The deadliest cat in the world is in danger of extinction due to inbreeding

The deadliest cat in the world is in danger of extinction due to inbreeding

A recent discovery by scientists shows that a small but deadly species of cat, at an alarming rate endogeneity or kinship. According to scientists, inbreeding, which means the mating of two genetically closely related parents, puts the feline at risk of contracting a rare and fatal disease.

Pasiah cats are the smallest feline species in Africa, only 20 cm tall and weighing one to three kilograms. Adapted to a nocturnal life in the desert, they have large eyes and ears and are the deadliest cats on earth in terms of kill rate.

Due to increasing habitat destruction as well as persecution by farmers mistaking them for jackals, small cats are at high risk of extinction. These animals are listed as a vulnerable species in the red list of the International Union for the Protection of Endangered Species.

A new study published on January 2 in the journal PNAS was published, showing that now the Pasiah cats are probably suffering from genetic isolation and inbreeding. The researchers sequenced the genomes of 10 Pasiah cats and combined them with previous public genomic data.

The researchers’ analyzes revealed markers of endogenous events that may have increased as a result of habitat fragmentation. Projects such as roads and farms can disrupt the animals’ natural habitat and separate communities with potential mating partners.

Inbreeding in feral cats increases the risk of developing amyloidosis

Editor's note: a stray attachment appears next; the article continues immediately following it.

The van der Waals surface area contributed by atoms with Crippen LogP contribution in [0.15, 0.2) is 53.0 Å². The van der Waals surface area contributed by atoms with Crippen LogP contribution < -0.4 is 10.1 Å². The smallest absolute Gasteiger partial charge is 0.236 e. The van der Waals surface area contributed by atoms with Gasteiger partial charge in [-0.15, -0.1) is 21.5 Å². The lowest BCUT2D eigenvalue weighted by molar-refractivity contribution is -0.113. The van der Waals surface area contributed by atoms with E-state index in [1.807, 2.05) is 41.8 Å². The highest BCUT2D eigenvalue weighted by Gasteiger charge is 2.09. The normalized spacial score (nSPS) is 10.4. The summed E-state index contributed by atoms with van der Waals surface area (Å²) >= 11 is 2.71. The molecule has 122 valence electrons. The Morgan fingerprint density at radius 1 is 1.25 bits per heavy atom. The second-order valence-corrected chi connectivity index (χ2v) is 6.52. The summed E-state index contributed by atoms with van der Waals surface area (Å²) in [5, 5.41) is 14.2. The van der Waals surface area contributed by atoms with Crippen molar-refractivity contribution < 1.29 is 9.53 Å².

Scientists have linked high levels of endogeneity with an increased likelihood of developing amyloidosis. Amyloidosis is a rare disease that causes the death of about 70% of the captive cat population. This disease leads to the accumulation of protein in the organs and may eventually lead to the death of the organism. Nadine Lamberskychief conservation officer at the San Diego Zoo, says he has seen many die when he studies tabby cats in captivity.

According to Lamberski, the inflammation created in the body, in addition to kidney failure, also causes inflammation of the auditory canals of cats. The bony structure of the inner ears of cats, occupying 25% of the volume of the skull, makes them highly sensitive to such inflammation. The researchers continued to investigate the types of genes that were previously associated with the development of amyloidosis in Persian cats. They identified two types of potentially harmful genes that cause the gene to lose or change its normal function.

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